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A very complex and controversial issue is that of ethics. The varying ethical norms and social values many a time make the international business environment very intricate and perplexing. The term business ethics refers to the system of moral principles and rules of conduct applied to business. There is, however, no unanimity of opinion regarding what constitutes business ethics. An international marketer often finds that the norms of ethics vary from country to country. What is ethically wrong or condemned in one nation may not be so in another. Bribery, pay-offs or kickbacks are common in business in many countries. However, the extent and intensity of it vary from country to country. In some countries, it is a common practice with government officials and other employees. The law in respect of such practices also varies among countries. According to the regulation in some countries, while bribing is illegal within the country, bribing by the nation's firms in foreign markets to get or conduct business is not illegal because of the feeling that that is inevitable in some markets.
The economic development does not occur independently from social, cultural and political institutions. The institutes, values, and practices that participate in shaping wealth creation are the social capital of a society. This is the reason why starting with 2005, Caux Round Table makes a top of countries taking into consideration an indicator called Social Capital Achievement (SCA), which measures the social capital of a country. SCA is an aggregate of three community sub-systems: economic activity, social/cultural variables, and legal and political institutions. The economic components for the SCA rankings embrace GDP per capital and sovereign currency ratings. Relevant cultural variables and social richness are modeled by indices of corruption, economic freedom, political freedom and human development. Legal and political institutions can be assessed through measures of the rule of law, 12 core best practice standards for management of financial institutions, and other governance indicators.
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philosophy 5 . Instead, amongst the most popular is Bakan’s book and co-authored popular documentary The Corporation (Dir: Mark Achbar and Jennifer Abbott, 2003). Friedman himself appears in the film alongside luminescent critics such as Howard Zinn, Noam Chomsky and Naomi Klein, and is positioned as the primary advocate of corporate self-interest. One of Bakan’s major criticisms is based on Friedman’s claim that corporations have no specific duties other than to maximise profit and as such must not do anything that undermines such self- interest. They have structured their legal framework so that this is now obliged of them (Bakan, 2004: 37). Corporate institutions, thus, encourage the development of psychopathic personalities. They are the epitome of unvirtuous agencies. In Friedman’s account of corporations, they are structured to enhance economic self-interest, with only government as an external control ( ibid. : 80). However, as Bakan identifies, control by government is insufficient. Corporations are committed to self-interest and are in competition with other self-interested institutions; as a result, corporations have to undertake a cost-benefit analysis as to whether they comply with law. The commitment to legality is hypothetical rather than categorical. If a corporation obeys costly law, when evasion would increase their profitability (taking into account risk of successful prosecution), and a competitor act self-interestedly on the same calculation, then the competitor gains advantage ( ibid. : 79-83). In further competition for resources the law-abiding corporation is at an economic disadvantage: compliance with regulatory standards is just another factor to be considered in cost-benefit analyses.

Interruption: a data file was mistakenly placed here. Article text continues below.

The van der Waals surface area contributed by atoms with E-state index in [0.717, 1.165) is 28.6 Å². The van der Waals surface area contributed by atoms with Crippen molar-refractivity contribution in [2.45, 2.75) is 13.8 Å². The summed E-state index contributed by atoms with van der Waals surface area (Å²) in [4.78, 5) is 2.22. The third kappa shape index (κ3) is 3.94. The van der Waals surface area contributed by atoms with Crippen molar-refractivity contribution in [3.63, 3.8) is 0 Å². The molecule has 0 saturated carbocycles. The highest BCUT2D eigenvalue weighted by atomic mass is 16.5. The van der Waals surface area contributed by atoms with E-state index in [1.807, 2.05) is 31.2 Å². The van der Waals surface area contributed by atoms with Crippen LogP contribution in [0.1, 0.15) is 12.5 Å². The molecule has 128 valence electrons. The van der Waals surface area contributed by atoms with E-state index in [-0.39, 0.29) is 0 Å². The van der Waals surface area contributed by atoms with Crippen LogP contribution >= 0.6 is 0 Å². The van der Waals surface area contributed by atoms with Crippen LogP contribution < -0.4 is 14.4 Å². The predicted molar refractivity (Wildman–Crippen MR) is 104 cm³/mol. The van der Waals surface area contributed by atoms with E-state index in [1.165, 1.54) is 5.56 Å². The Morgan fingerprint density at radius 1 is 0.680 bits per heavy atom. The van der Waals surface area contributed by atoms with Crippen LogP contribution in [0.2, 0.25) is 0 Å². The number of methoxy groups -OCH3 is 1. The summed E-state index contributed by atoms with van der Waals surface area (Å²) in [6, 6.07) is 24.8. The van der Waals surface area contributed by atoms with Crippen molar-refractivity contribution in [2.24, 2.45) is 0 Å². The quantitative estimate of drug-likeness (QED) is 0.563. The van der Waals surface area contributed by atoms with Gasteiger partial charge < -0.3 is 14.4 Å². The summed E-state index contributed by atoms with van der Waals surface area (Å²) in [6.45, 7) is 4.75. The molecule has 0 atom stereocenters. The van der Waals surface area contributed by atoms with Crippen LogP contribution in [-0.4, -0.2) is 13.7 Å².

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Financial communication is gaining in importance. Business leaders have learnt to use the system, and in the financial media we can see a prevalence of show over content. Shareholder value is the ultimate value of the business: harsh decisions are taken with the excuse of shareholder value, hiding behind the anonymity of the individual investor. Another consequence of the dominance of the Anglo-American business model is the ‘juridisation’ of business. Every important deal is signed and laid down in a contract. Here again, a perfidious side effect is that many business people use the letter of the contract rather than the spirit of the contract. Worse, the contract is often invoked over something that is not explicitly stated in the contract, rather than trying to solve the problem. To avoid being sued, managers are very prudent when perpetrating unethical acts: they make sure that nothing is written down and that their responsibility cannot be proved. Paradoxically, the inefficiency of the law, the slow pace of justice, is another reason for the recent increase in unethical practices. Some claims are legally defendable, others are not because they are based on good faith, on promises without written agreement. However, even with the law on your side, it is very difficult, costly and time-consuming to win a court case. Even then, it will not restore the harm done to the company, especially the opportunity costs of a lost contract at a given time. It cannot restore the lasting harm done to people who have lost their jobs because of a missed order.
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Business ethics topic – any subject confronting an organization or its agents that could challenge an agent’s sense of appropriateness, values or principles and could negatively or positively impact an organization’s ability to deliver on its mandate or limit its ability to meet its objectives (PWGSC 2009b). Moral topics of a personal or societal nature or those belonging to applied ethics such as medicine and law do not constitute business ethics topics—e.g., assisted euthanasia, cloning or genetic manipulation.